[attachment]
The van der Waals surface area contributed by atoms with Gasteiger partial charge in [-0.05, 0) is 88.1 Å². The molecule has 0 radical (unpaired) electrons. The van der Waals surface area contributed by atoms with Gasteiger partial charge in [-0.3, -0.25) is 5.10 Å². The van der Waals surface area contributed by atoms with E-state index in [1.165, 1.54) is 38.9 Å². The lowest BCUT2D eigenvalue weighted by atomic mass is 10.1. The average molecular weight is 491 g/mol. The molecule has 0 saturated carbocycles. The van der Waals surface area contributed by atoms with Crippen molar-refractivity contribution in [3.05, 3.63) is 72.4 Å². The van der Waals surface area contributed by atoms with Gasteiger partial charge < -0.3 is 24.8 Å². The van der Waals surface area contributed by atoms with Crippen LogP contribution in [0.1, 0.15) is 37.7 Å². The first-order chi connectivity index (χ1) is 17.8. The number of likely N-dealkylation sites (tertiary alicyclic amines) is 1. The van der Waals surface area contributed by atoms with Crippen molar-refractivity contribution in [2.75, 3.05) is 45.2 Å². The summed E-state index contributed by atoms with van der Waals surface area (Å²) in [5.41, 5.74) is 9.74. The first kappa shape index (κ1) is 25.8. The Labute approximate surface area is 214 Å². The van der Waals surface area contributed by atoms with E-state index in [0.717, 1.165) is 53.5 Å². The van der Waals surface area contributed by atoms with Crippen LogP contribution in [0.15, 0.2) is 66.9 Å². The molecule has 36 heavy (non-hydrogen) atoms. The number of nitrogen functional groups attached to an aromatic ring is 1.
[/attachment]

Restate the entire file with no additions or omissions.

The van der Waals surface area contributed by atoms with Gasteiger partial charge in [-0.05, 0) is 88.1 Å². The molecule has 0 radical (unpaired) electrons. The van der Waals surface area contributed by atoms with Gasteiger partial charge in [-0.3, -0.25) is 5.10 Å². The van der Waals surface area contributed by atoms with E-state index in [1.165, 1.54) is 38.9 Å². The lowest BCUT2D eigenvalue weighted by atomic mass is 10.1. The average molecular weight is 491 g/mol. The molecule has 0 saturated carbocycles. The van der Waals surface area contributed by atoms with Crippen molar-refractivity contribution in [3.05, 3.63) is 72.4 Å². The van der Waals surface area contributed by atoms with Gasteiger partial charge < -0.3 is 24.8 Å². The van der Waals surface area contributed by atoms with Crippen LogP contribution in [0.1, 0.15) is 37.7 Å². The first-order chi connectivity index (χ1) is 17.8. The number of likely N-dealkylation sites (tertiary alicyclic amines) is 1. The van der Waals surface area contributed by atoms with Crippen molar-refractivity contribution in [2.75, 3.05) is 45.2 Å². The summed E-state index contributed by atoms with van der Waals surface area (Å²) in [5.41, 5.74) is 9.74. The first kappa shape index (κ1) is 25.8. The Labute approximate surface area is 214 Å². The van der Waals surface area contributed by atoms with E-state index in [0.717, 1.165) is 53.5 Å². The van der Waals surface area contributed by atoms with Crippen LogP contribution in [0.15, 0.2) is 66.9 Å². The molecule has 36 heavy (non-hydrogen) atoms. The number of nitrogen functional groups attached to an aromatic ring is 1.